I need to be a bit careful here to separate my impressions of the actual show from the (entirely serendipitous, I am not that good at planning) Q&A session with some of the cast and the Assistant Director afterwards, in terms of what I took away from what they did.*
The most important thing to note is that this production is stripped back – in almost every sense. A neat 100 minute running time (no interval) was just the start – the actors performed in a square box, riveted metal, which didn’t even have a single door (they all stayed on stage the whole time), the only props were some six or so buckets (about which more later), the costumes were simple shirts and trousers in uniformly dark colours, and there was little (but not quite nothing) in the way of sound and lighting effects.
I went back to Wilderness this year and again spent a happy hour listening to the Bookshop Band. Since coming home I’ve spent additional happy hours listening to their albums and noodling around their website – and now I’ve found their Shakespeare archive I’m even happier.
I’m going to advise you all to check out their songs (no matter what books you’re into, you’ll find something you like), buy their albums, and listen to this awesome song based on Richard II…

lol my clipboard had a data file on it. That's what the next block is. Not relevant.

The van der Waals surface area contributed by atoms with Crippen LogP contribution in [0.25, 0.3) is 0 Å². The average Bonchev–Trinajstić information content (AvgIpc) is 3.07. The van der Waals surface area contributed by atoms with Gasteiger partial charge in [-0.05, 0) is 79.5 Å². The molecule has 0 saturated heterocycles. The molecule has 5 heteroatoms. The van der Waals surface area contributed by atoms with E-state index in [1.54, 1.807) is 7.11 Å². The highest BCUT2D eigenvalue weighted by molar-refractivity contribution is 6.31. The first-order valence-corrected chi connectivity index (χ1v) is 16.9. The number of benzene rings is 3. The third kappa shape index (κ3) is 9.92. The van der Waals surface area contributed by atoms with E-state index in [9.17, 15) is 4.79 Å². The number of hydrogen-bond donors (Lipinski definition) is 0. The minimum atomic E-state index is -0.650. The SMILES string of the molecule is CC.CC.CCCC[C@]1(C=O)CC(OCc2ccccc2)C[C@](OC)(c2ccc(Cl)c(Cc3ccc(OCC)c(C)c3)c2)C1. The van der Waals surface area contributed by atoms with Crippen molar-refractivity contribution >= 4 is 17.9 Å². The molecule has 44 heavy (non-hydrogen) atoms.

Barbican Theatre (RSC production)
In a fit of – I don’t know exactly what but it certainly wasn’t sanity – I bought tickets to see The King and Country tetralogy (also known as the Hollow Crown) over three days at the Barbican.
What with the Guardian talking about DruidShakespeare and Twitter’s #ShakespeareSunday focussing on the Plantagenet plays, I have been revisiting Richard II. I haven’t seen it yet in my ten-year tenure, but I saw a powerful version with Ralph Fiennes as Richard many moons ago, and of course I have watched the spectacular (literally) Hollow Crown version with Ben Wishaw in the lead. There has been a recent run of famous faces taking on the role – I hope it continues.